Learning to Say No to Your Kids
While channel-surfing on TV last week, I landed on a rerun of an Oprah show about "parents who can't say no to their kids." Curious about a topic that's in my bailiwick, I was soon absorbed in the tale of a mother who was being manipulated to a fare-thee-well by her three daughters.
The oldest, 23, was living with her husband and child in a house owned by her mother. The deal was that she would pay rent, but she had been in the house for four months without paying a dime.
The middle daughter, 17, had been given a car by Mom when she was 16, with the understanding that she would pay for gas. But she had never lived up to her end of the bargain and Mom continued to fill the tank.
At 15, the youngest daughter didn't even bother to ask her mother for the things she wanted. She merely left written lists (everything from shampoo to shoes) for her mother to fill.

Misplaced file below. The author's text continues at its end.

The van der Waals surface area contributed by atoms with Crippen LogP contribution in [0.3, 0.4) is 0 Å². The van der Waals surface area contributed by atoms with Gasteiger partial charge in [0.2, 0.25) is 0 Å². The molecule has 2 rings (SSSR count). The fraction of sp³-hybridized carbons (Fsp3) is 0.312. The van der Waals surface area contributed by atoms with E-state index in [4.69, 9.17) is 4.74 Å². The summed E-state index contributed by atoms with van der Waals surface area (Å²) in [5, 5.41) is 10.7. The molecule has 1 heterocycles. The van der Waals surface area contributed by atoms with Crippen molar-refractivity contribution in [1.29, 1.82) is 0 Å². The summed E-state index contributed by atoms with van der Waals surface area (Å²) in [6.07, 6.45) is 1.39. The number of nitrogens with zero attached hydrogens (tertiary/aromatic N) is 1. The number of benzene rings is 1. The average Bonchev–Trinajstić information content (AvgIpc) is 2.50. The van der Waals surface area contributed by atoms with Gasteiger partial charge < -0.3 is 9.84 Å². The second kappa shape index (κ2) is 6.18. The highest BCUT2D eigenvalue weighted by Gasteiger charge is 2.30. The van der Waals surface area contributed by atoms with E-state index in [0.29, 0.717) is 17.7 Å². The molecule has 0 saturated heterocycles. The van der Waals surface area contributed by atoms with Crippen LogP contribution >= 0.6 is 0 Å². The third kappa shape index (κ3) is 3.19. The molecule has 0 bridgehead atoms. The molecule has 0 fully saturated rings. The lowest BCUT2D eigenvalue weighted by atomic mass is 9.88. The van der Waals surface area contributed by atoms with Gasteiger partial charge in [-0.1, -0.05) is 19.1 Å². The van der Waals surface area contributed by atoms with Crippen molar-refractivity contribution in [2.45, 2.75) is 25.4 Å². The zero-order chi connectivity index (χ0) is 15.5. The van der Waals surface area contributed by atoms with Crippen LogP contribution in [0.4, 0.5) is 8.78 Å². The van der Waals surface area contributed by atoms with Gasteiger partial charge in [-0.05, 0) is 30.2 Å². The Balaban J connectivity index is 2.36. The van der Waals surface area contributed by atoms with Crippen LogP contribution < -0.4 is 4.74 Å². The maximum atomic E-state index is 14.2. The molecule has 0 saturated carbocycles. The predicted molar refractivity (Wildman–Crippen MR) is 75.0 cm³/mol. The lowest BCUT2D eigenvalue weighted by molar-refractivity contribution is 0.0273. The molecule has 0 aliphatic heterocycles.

Mom freely admitted she was unwilling to say no because she feared her daughters wouldn't love her.
The psychologists giving advice to this dysfunctional quartet said all the right things about how the mother needed more backbone and the kids should earn their own way instead of feeling entitled. But they were a little short on practical advice about what Mom should do to change the situation. I found myself talking back to the TV, and my monologue went like this:
"The next time your youngest daughter presents you with a list, Mom, either tear it up or go over it with her and let her know which things you're willing to buy (shampoo, for example) and which are her responsibility (shoes, for example). The first response may be more satisfying for you, but the second is more enlightening for your daughter, who at this age should know what her financial responsibilities are.
"As for the car, let it sit high, dry and empty in the driveway. Any 17-year-old should have a job to pay for her own gas.
"Tell the 23-year-old and her husband that either you'll help them set up an automatic debit from their checking account for the rent or they have, say, two months to find a new place and move out. Be prepared to change the locks or send in a moving van.
"Don't let your daughters think that Mom -- or anyone else -- will always be there to take care of them. The best thing you can give them (and yourself) is financial independence. P.S. They'll still love you."